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Back Forty

Back Forty

The Allman Brothers meet the Grateful Dead

by Stephanie Kadel-Taras

From the May, 2008 issue

Writing music reviews is much like eating oysters. A lot of bands are worth a little hot sauce, but rarely do they offer up a pearl. And then comes Back Forty. This all-white, all-male Michigan band is not just good local talent. These musicians are just plain good, as in record-contract good.

The trouble is how to promote them. They describe their sound as "down-home funkgrass." That covers some of it. Young Colin Murphy's wicked breakdown fiddle on top of Jeff Friesen's resonant walking bass creates a potent stew, while elder statesman Dan Ripke's classic country compositions and warm, throaty singing easily transport us to a back porch in rural America.

But there's some serious rock 'n' roll here, too. Ripke and Andy Benes both play solid rock guitar — complete with wah-wah moments — and the whole band can jam somewhere in that Allman Brothers-Grateful Dead space. Even new wave, reggae, and world influences are obvious.

What holds it all together is the deep talent of each individual. They all play impressive solos and have something to say. They know their instruments well enough to let loose and see where their eclectic mix will take them. They don't always mesh seamlessly, but the jams never devolve into a mess. Sometimes they're downright transporting.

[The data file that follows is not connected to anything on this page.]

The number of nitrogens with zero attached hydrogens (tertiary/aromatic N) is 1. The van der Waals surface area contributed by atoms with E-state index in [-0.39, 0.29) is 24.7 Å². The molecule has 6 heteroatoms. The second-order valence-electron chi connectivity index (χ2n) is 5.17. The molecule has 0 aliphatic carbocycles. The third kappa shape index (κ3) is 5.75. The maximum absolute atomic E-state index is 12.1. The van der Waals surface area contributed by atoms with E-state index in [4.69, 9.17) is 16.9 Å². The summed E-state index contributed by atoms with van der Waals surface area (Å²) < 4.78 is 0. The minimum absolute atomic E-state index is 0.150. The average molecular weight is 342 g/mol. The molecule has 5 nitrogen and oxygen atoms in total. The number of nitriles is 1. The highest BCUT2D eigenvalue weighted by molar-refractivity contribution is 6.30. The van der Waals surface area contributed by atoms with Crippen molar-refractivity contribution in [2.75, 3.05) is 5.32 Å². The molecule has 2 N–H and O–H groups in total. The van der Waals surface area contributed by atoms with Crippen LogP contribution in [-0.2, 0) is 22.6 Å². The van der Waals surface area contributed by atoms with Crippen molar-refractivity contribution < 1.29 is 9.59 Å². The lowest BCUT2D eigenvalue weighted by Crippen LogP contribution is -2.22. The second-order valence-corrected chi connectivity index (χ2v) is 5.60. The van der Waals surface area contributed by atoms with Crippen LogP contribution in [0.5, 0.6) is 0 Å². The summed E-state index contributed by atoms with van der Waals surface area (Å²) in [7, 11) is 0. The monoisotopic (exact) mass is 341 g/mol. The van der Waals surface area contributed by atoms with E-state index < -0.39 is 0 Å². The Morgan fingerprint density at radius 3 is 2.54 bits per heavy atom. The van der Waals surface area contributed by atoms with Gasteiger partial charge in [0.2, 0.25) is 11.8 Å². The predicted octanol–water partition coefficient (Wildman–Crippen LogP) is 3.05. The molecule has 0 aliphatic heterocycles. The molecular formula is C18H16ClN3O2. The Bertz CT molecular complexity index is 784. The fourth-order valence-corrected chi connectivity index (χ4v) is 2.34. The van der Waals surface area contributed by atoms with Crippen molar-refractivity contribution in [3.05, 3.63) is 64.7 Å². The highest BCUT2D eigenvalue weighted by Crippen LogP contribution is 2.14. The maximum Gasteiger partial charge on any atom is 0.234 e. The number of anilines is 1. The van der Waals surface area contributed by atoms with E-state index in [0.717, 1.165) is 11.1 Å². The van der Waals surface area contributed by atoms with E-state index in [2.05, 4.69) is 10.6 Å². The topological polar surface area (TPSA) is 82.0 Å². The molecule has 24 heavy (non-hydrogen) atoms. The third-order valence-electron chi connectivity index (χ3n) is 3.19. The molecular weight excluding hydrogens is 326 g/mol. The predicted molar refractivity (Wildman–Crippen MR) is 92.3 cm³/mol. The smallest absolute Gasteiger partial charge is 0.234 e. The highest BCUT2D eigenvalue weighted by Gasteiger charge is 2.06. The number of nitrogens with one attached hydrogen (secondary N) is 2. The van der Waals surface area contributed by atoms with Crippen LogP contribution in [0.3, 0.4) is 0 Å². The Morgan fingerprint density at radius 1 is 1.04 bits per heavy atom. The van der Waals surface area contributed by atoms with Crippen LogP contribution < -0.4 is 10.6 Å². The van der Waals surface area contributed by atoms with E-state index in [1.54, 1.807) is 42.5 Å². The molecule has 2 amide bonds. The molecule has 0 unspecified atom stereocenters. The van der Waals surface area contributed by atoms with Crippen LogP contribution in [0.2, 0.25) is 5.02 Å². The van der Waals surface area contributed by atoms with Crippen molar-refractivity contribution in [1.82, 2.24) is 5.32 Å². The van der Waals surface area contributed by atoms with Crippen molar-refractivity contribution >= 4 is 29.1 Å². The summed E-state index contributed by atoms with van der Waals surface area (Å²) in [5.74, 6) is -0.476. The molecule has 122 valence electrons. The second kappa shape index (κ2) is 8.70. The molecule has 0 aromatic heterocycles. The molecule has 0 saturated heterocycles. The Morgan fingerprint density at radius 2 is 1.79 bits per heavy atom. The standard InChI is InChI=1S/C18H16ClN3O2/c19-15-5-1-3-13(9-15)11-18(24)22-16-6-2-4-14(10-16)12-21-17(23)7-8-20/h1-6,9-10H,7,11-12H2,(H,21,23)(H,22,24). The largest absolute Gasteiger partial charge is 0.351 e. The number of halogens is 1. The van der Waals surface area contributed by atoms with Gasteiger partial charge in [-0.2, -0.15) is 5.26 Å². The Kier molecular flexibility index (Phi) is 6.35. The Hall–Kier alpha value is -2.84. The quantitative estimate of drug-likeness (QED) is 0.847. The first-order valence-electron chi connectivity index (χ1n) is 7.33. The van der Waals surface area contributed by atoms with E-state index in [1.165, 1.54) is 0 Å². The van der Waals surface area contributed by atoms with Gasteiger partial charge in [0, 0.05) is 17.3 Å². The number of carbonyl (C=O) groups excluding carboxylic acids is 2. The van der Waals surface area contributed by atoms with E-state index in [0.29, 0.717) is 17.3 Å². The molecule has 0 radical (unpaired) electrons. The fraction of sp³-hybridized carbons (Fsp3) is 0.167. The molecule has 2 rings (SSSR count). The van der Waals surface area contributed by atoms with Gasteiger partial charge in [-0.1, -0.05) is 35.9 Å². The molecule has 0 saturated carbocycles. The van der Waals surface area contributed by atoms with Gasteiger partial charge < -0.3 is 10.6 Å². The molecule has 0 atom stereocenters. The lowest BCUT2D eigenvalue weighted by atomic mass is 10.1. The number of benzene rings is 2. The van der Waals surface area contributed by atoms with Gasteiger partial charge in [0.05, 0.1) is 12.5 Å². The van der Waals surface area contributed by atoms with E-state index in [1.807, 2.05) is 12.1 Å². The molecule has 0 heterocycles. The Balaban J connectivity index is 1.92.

Benes often swaps his guitar for an electric mandolin, which he can coax way beyond bluegrass into punk and soul. Murphy's fast fiddling shines every time, though it is not quite as beautiful on the slow numbers; his sound is a little bright and tinny for romance. Ripke knows what oldsters like me enjoy — classic rock riffs that keep the younger musicians rooted.

Meanwhile, the rhythm section is no throwaway. Friesen puts the soul food in the mix, and drummer John Yax is thoughtful about how to create different moods. Yet he can be too sparing. I usually opt for plainspoken drumming, but he can afford to run a few stop

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signs in this tight traffic.

Almost all of them write original numbers, and they trade off lead vocals. Lyrically, the songs are unpretentious and universal: "Someone tell me how I'm supposed to be. I can't find anyone quite like me." The band is also unabashed about its Michigan roots, with songs like "Lake Erie" and its references to zebra mussels and Ypsilanti, and the beautiful "Sideways Daydream," set under the Michigan moonlight with Stroh's beer. Ripke in particular has a gift for moving and memorable tunes. He is responsible for the band's signature track, "The Back Forty," which is basically an invitation to a party I'd like to attend.

At a recent Ark show they played almost all originals from their 2006 CD and from their brand-new Big Orange Tent. But when they started into a slow, heartrending performance of Hank Williams's "Kaw-Liga," my esteem grew further. I've never much cared for that corny song about the wooden Indian, but Back Forty almost got me crying for him.

I hope these fine musicians, who are at TC's Speakeasy on Saturday, May 3, will soon be laughing all the way to the bank.

[Review published May 2008]     (end of article)


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